skip to main content
OSTI.GOV title logo U.S. Department of Energy
Office of Scientific and Technical Information

Title: Predicting Infected Bile Among Patients Undergoing Percutaneous Cholecystostomy

Abstract

Purpose. Patients may not achieve a clinical benefit after percutaneous cholecystostomy due to the inherent difficulty in identifying patients who truly have infected gallbladders. We attempted to identify imaging and biochemical parameters which would help to predict which patients have infected gallbladders. Methods. A retrospective review was performed of 52 patients undergoing percutaneous cholecystostomy for clinical suspicion of acute cholecystitis in whom bile culture results were available. Multiple imaging and biochemical variables were examined alone and in combination as predictors of infected bile, using logistic regression. Results. Of the 52 patients, 25 (48%) had infected bile. Organisms cultured included Enterococcus, Enterobacter, Klebsiella, Pseudomonas, E. coli, Citrobacter and Candida. No biochemical parameters were significantly predictive of infected bile; white blood cell count >15,000 was weakly associated with greater odds of infected bile (odds ratio 2.0, p = NS). The presence of gallstones, sludge, gallbladder wall thickening and pericholecystic fluid by ultrasound or CT were not predictive of infected bile, alone or in combination, although a trend was observed among patients with CT findings of acute cholecystitis toward a higher 30-day mortality. Radionuclide scans were performed in 31% of patients; all were positive and 66% of these patients had infected bile. Sincemore » no patient who underwent a radionuclide scan had a negative study, this variable could not be entered into the regression model due to collinearity. Conclusion. No single CT or ultrasound imaging variable was predictive of infected bile, and only a weak association of white blood cell count with infected bile was seen. No other biochemical parameters had any association with infected bile. The ability of radionuclide scanning to predict infected bile was higher than that of ultrasound or CT. This study illustrates the continued challenge to identify bacterial cholecystitis among patients referred for percutaneous cholecystostomy.« less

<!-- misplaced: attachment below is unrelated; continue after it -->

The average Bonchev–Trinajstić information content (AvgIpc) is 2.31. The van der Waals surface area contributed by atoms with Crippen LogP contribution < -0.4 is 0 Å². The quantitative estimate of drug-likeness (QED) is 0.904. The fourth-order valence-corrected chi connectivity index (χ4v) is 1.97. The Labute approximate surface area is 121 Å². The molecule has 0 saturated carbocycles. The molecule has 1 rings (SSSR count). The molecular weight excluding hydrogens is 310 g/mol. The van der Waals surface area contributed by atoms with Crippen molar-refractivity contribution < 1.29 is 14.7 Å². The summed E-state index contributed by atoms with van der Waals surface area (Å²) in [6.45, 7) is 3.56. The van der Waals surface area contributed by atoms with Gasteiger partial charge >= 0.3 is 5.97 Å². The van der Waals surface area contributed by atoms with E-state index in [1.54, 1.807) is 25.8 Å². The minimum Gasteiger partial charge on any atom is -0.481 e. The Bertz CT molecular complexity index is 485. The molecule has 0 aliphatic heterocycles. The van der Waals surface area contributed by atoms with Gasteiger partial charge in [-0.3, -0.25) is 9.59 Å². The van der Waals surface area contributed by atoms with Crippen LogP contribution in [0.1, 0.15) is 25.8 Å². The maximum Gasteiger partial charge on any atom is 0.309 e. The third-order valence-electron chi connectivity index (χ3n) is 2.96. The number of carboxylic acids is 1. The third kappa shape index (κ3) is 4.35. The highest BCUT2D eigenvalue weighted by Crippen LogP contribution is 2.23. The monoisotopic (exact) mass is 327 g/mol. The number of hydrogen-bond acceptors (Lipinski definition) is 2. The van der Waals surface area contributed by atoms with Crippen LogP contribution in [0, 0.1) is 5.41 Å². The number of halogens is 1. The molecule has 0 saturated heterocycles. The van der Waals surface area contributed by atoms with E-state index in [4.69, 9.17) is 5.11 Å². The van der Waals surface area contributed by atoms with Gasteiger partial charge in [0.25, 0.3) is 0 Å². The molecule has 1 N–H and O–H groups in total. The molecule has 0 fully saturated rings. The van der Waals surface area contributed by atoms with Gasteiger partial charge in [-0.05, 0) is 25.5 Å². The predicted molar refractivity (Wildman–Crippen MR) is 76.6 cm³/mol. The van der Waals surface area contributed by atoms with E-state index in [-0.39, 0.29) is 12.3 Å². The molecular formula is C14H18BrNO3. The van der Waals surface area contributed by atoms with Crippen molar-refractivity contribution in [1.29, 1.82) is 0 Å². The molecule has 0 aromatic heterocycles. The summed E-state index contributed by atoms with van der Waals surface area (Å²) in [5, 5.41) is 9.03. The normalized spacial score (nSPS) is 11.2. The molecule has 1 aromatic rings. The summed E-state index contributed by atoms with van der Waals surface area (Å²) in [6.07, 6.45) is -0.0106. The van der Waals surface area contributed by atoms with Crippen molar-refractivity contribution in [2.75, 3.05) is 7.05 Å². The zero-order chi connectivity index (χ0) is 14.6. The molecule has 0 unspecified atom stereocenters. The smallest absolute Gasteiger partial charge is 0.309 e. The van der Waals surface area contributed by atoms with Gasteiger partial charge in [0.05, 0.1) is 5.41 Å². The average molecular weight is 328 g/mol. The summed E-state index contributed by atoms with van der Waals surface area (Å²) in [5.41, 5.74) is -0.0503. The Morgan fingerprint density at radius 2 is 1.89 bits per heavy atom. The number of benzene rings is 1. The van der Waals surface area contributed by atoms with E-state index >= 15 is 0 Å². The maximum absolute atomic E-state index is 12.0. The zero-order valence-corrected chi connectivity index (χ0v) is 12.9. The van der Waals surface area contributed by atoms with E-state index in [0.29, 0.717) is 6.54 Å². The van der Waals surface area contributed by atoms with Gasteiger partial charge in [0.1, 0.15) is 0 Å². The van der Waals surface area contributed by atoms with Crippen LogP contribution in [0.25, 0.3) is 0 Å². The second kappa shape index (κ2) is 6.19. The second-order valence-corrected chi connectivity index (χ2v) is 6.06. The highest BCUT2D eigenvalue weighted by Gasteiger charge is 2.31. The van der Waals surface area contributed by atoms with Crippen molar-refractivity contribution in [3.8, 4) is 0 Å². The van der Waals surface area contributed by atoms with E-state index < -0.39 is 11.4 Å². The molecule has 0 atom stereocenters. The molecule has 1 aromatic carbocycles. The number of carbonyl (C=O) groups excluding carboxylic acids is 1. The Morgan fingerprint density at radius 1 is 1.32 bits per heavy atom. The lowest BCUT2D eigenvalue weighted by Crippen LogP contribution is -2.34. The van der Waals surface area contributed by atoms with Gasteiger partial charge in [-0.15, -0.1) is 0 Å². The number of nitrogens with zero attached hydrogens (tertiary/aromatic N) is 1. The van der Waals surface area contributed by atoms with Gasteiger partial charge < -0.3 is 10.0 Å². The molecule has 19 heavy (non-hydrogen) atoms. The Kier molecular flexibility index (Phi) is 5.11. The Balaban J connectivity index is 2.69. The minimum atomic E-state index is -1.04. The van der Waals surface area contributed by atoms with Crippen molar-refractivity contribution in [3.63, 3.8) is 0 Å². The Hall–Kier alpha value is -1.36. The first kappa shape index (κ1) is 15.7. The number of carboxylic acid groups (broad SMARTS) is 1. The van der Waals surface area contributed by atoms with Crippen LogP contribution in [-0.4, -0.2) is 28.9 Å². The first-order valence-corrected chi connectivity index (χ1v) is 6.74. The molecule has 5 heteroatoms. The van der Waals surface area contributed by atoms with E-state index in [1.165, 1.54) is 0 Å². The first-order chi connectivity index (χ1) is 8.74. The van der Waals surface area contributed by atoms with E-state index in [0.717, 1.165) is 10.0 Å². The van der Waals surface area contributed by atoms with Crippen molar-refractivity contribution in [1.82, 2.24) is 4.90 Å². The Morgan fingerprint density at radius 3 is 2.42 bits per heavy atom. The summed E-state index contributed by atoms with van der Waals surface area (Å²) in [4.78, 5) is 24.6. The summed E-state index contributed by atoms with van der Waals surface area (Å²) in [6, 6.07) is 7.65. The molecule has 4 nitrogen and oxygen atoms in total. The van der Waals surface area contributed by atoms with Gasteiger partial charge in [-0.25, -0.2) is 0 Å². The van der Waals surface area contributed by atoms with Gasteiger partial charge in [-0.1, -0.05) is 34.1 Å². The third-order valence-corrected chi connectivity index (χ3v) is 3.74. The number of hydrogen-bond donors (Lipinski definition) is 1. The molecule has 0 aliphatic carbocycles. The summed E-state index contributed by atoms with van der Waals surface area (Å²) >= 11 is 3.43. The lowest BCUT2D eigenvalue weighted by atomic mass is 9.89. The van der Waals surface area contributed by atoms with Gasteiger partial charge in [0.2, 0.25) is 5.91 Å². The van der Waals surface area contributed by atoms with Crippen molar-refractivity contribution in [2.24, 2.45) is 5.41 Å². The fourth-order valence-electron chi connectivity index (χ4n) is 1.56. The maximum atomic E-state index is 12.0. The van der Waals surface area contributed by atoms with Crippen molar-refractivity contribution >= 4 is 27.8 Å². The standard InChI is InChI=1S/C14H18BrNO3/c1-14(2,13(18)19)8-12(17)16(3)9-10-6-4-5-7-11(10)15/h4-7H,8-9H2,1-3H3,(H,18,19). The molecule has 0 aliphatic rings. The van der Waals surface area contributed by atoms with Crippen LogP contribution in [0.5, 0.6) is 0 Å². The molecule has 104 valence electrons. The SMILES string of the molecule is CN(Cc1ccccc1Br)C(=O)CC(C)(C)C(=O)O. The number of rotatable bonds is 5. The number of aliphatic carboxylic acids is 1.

Authors:
; ; ; ; ; ;  [1]
  1. Hospital of the University of Pennsylvania, Section of Interventional Radiology, Department of Radiology (United States), E-mail: clark@rad.upenn.edu
Publication Date:
OSTI Identifier:
21088131
Resource Type:
Journal Article
Resource Relation:
Journal Name: Cardiovascular and Interventional Radiology; Journal Volume: 28; Journal Issue: 3; Other Information: DOI: 10.1007/s00270-003-0260-1; Copyright (c) 2005 Springer Science+Business Media, Inc.; www.springer-ny.com; Country of input: International Atomic Energy Agency (IAEA)
Country of Publication:
United States
Language:
English
Subject:
62 RADIOLOGY AND NUCLEAR MEDICINE; BILE; BILIARY TRACT; BLOOD CELLS; CALCULI; CANDIDA; KLEBSIELLA; MORTALITY; PATIENTS; PSEUDOMONAS; REVIEWS

Citation Formats

Beardsley, Shannon L., Shlansky-Goldberg, Richard D., Patel, Aalpen, Freiman, David B., Soulen, Michael C., Stavropoulos, S. William, and Clark, Timothy W.I. Predicting Infected Bile Among Patients Undergoing Percutaneous Cholecystostomy. United States: N. p., 2005. Web. doi:10.1007/S00270-003-0260-1.
Beardsley, Shannon L., Shlansky-Goldberg, Richard D., Patel, Aalpen, Freiman, David B., Soulen, Michael C., Stavropoulos, S. William, & Clark, Timothy W.I. Predicting Infected Bile Among Patients Undergoing Percutaneous Cholecystostomy. United States. doi:10.1007/S00270-003-0260-1.
Beardsley, Shannon L., Shlansky-Goldberg, Richard D., Patel, Aalpen, Freiman, David B., Soulen, Michael C., Stavropoulos, S. William, and Clark, Timothy W.I. 2005. "Predicting Infected Bile Among Patients Undergoing Percutaneous Cholecystostomy". United States. doi:10.1007/S00270-003-0260-1.
@article{osti_21088131,
title = {Predicting Infected Bile Among Patients Undergoing Percutaneous Cholecystostomy},
author = {Beardsley, Shannon L. and Shlansky-Goldberg, Richard D. and Patel, Aalpen and Freiman, David B. and Soulen, Michael C. and Stavropoulos, S. William and Clark, Timothy W.I.},